Linux and UNIX Man Pages

Linux & Unix Commands - Search Man Pages

rancid_par(1) [debian man page]

rancid_par(1)						      General Commands Manual						     rancid_par(1)

NAME
rancid_par - parallel command processing SYNOPSIS
rancid_par [-dfiqx] [-c command] [-l logfile] [-n #] file [file...] DESCRIPTION
rancid_par takes a list of files to run a command on. The first line of each file begins with a colon (:) or a pound-sign (#). If a colon, the remainder of the line is a command to run for each of the subsequent lines. If a pound-sign, then each subsequent line is a (self-contained) command, unless the -c option was specified, in which case it operates as if the argument to -c had followed a colon on the first line. In each of the cases where the lines of the file following the first are not commands (i.e.: colon or -c), instances of open-close braces ({}) in the command will be replaced by these values. For example, a inputfile whose contents is: : echo {} a b c run with rancid_par like so: %rancid_par -q inputfile will produce the following output (order will vary): b a c The command-line options are as follows: -c Command to be run on each of the arguments following the command-line options, where the first line of the input file(s) begins with a pound-sign (#). -d Print debugging information on standard error (stderr). -f No file or STDIN, just run a quantity of the command specified with -c. -i Run commands interactively through (multiple) xterm(1) processes. -l Prefix of logfile name, as in prefix.N where N is the rancid_par process number ([0..]). Default: par.log.<time>.[0..] -n Number of simultaneous processes. Default: 3 -q Quiet mode. Do not log anything. -q is mutually exclusive with the -x and -l options and the option appearing last will take precedence. -x View rancid_par logs in real-time via an xterm(1). FILES
par.log.T.N Log file; where T is the current time in seconds since the epoch and N is the rancid_par process number ([0..]). 18 December 2007 rancid_par(1)

Check Out this Related Man Page

fsx(8)							      System Manager's Manual							    fsx(8)

NAME
fsx - file system exerciser SYNOPSIS
/usr/field/fsx [-h] [-ofile] [-tn] [-fpath] [-pm] OPTIONS
The fsx options are: Prints the help messages for the fsx command. Saves the output diagnostics in file. Run time in minutes (n). The default is to run until the process receives a Ctrl/C or a kill -15 pid command. Number (m) of fsx processes to spawn. The maximum is 250; the default is 20. Path name of directory on file system you wish to test. For example, /mnt or /usr. The default is /usr/field. DESCRIPTION
The fsx exerciser spawns the background process fsxr, and these two processes exercise a file system by creating, opening, writing, open- ing, reading, validating, closing, and unlinking a test file. These test files are created in the /usr/field directory (the default) unless the -fpath option is used. You can spawn up to 250 (default is 20) fsx processes (fsxr1, fsxr2, ... fsxrn where n is the number of processes spawned). The exerciser will run until a Ctrl/C or kill -15 pid command is sent to the process. A logfile for you to examine and then remove is created in the current working directory. If there are errors in the logfile, make sure you check the syslog file where the driver and kernel error messages are saved. RESTRICTIONS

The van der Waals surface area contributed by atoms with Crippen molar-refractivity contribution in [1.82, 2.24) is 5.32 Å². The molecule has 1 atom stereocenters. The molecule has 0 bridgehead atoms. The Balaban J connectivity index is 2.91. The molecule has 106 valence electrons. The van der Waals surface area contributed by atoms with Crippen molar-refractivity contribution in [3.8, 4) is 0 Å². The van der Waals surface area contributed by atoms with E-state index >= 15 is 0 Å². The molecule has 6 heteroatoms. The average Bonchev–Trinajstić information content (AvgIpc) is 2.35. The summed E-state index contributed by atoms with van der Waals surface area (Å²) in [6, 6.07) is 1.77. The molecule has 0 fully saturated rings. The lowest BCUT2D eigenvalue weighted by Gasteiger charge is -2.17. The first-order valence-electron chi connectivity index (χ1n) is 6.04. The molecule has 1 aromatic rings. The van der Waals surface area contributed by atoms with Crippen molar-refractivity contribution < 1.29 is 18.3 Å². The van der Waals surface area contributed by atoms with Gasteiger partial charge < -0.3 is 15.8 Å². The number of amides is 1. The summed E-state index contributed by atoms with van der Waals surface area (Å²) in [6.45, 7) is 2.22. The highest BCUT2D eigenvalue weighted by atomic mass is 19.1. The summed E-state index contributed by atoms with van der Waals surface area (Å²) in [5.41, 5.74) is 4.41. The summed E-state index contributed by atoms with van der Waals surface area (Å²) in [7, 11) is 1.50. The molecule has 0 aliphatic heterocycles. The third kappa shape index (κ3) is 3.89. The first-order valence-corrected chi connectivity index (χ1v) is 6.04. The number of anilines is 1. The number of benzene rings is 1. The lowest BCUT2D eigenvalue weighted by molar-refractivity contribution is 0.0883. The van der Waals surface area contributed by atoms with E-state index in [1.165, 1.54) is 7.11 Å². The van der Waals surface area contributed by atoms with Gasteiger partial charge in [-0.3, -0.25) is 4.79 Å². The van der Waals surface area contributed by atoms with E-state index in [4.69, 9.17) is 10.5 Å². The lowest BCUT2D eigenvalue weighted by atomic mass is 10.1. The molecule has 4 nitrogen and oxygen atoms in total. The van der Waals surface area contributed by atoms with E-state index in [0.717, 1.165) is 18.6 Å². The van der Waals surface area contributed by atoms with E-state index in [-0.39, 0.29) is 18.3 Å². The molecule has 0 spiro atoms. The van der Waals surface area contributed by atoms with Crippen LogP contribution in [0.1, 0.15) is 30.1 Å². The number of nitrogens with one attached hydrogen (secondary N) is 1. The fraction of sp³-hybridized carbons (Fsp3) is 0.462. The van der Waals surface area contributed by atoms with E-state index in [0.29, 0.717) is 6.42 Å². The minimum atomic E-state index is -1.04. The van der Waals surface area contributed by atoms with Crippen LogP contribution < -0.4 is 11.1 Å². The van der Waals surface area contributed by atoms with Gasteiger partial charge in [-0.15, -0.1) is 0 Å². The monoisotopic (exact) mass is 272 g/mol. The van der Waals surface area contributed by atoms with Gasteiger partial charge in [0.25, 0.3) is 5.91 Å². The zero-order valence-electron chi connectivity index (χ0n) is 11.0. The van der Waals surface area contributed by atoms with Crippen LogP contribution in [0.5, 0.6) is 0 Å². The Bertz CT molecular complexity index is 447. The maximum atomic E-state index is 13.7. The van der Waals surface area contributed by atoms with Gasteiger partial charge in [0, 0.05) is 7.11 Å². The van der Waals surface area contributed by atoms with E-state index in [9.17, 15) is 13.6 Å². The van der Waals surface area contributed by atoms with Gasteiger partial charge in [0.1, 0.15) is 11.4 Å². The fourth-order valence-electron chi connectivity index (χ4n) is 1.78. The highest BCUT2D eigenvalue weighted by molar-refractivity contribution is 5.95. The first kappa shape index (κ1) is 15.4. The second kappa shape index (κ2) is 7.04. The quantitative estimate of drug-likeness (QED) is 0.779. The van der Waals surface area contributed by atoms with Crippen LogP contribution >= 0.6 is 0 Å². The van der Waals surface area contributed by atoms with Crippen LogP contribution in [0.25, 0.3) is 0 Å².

If you must run a system exerciser over an NFS link or on a diskless system, there are some restrictions. For exercisers such as fsx(8), which must write into a file system, the target file system must be writable by root. Also, the directory in which any of the exercisers are executed must be writable by root because temporary files are written into the current directory. These latter restrictions are some- times difficult to overcome because often NFS file systems are mounted in a way that prevents root from writing into them. Some of the restrictions may be overcome by copying fsx and fsxr to another directory and then executing it. Avoid using the fsx exerciser over an NFS or diskless file system. Each time you run fsx, it creates a log file. The exerciser allows you to accumulate up to 9 log files. If you run fsx to create a tenth log file, it exits and displays the following error messages: fsx: Remove old log files fsx: Can not start report generator, test aborted When this situation occurs, remove at least one log file and run fsx again. EXAMPLES
The following example runs 10 fsx processes on /mnt until the process receives a Ctrl/C or kill -15 pid command: % /usr/field/fsx -p10 -f/mnt The following example runs 20 fsx processes on /usr/field for 120 minutes in the background: % /usr/field/fsx -t120 & SEE ALSO
Commands: cmx(8), diskx(8), memx(8), shmx(8), tapex(8) fsx(8)
Man Page

Featured Tech Videos